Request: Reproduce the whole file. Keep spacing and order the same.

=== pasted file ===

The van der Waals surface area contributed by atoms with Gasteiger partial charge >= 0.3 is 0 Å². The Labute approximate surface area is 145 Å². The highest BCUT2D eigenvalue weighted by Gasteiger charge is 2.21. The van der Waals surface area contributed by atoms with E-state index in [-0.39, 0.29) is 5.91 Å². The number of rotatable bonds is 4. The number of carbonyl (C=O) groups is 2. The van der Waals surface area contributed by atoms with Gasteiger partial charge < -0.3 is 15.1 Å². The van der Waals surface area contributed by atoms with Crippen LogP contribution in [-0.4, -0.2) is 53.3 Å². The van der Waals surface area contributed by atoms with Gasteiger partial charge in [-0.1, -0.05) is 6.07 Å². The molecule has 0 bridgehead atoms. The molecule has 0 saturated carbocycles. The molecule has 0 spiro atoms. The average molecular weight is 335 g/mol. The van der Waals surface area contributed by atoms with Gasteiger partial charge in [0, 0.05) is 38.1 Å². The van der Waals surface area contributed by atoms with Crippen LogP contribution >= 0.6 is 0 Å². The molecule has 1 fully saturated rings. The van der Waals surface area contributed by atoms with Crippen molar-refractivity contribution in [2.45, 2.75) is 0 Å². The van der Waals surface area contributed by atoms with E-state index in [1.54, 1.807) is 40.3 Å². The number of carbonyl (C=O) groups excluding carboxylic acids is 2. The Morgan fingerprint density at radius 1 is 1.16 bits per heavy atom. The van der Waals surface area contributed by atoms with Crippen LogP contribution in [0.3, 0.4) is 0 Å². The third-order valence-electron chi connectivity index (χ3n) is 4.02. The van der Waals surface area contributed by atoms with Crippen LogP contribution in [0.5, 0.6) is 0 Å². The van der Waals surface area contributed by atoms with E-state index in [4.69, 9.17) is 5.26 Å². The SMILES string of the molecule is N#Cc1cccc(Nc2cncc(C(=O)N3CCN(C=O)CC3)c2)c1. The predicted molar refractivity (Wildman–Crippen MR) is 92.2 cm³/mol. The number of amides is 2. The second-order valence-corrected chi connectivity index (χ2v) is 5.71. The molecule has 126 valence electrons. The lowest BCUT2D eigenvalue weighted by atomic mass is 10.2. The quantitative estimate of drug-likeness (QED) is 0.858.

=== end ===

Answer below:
The van der Waals surface area contributed by atoms with Gasteiger partial charge >= 0.3 is 0 Å². The Labute approximate surface area is 145 Å². The highest BCUT2D eigenvalue weighted by Gasteiger charge is 2.21. The van der Waals surface area contributed by atoms with E-state index in [-0.39, 0.29) is 5.91 Å². The number of rotatable bonds is 4. The number of carbonyl (C=O) groups is 2. The van der Waals surface area contributed by atoms with Gasteiger partial charge < -0.3 is 15.1 Å². The van der Waals surface area contributed by atoms with Crippen LogP contribution in [-0.4, -0.2) is 53.3 Å². The van der Waals surface area contributed by atoms with Gasteiger partial charge in [-0.1, -0.05) is 6.07 Å². The molecule has 0 bridgehead atoms. The molecule has 0 saturated carbocycles. The molecule has 0 spiro atoms. The average molecular weight is 335 g/mol. The van der Waals surface area contributed by atoms with Gasteiger partial charge in [0, 0.05) is 38.1 Å². The van der Waals surface area contributed by atoms with Crippen LogP contribution >= 0.6 is 0 Å². The molecule has 1 fully saturated rings. The van der Waals surface area contributed by atoms with Crippen molar-refractivity contribution in [2.45, 2.75) is 0 Å². The van der Waals surface area contributed by atoms with E-state index in [1.54, 1.807) is 40.3 Å². The number of carbonyl (C=O) groups excluding carboxylic acids is 2. The Morgan fingerprint density at radius 1 is 1.16 bits per heavy atom. The van der Waals surface area contributed by atoms with Crippen LogP contribution in [0.3, 0.4) is 0 Å². The third-order valence-electron chi connectivity index (χ3n) is 4.02. The van der Waals surface area contributed by atoms with Crippen LogP contribution in [0.5, 0.6) is 0 Å². The van der Waals surface area contributed by atoms with E-state index in [4.69, 9.17) is 5.26 Å². The SMILES string of the molecule is N#Cc1cccc(Nc2cncc(C(=O)N3CCN(C=O)CC3)c2)c1. The predicted molar refractivity (Wildman–Crippen MR) is 92.2 cm³/mol. The number of amides is 2. The second-order valence-corrected chi connectivity index (χ2v) is 5.71. The molecule has 126 valence electrons. The lowest BCUT2D eigenvalue weighted by atomic mass is 10.2. The quantitative estimate of drug-likeness (QED) is 0.858.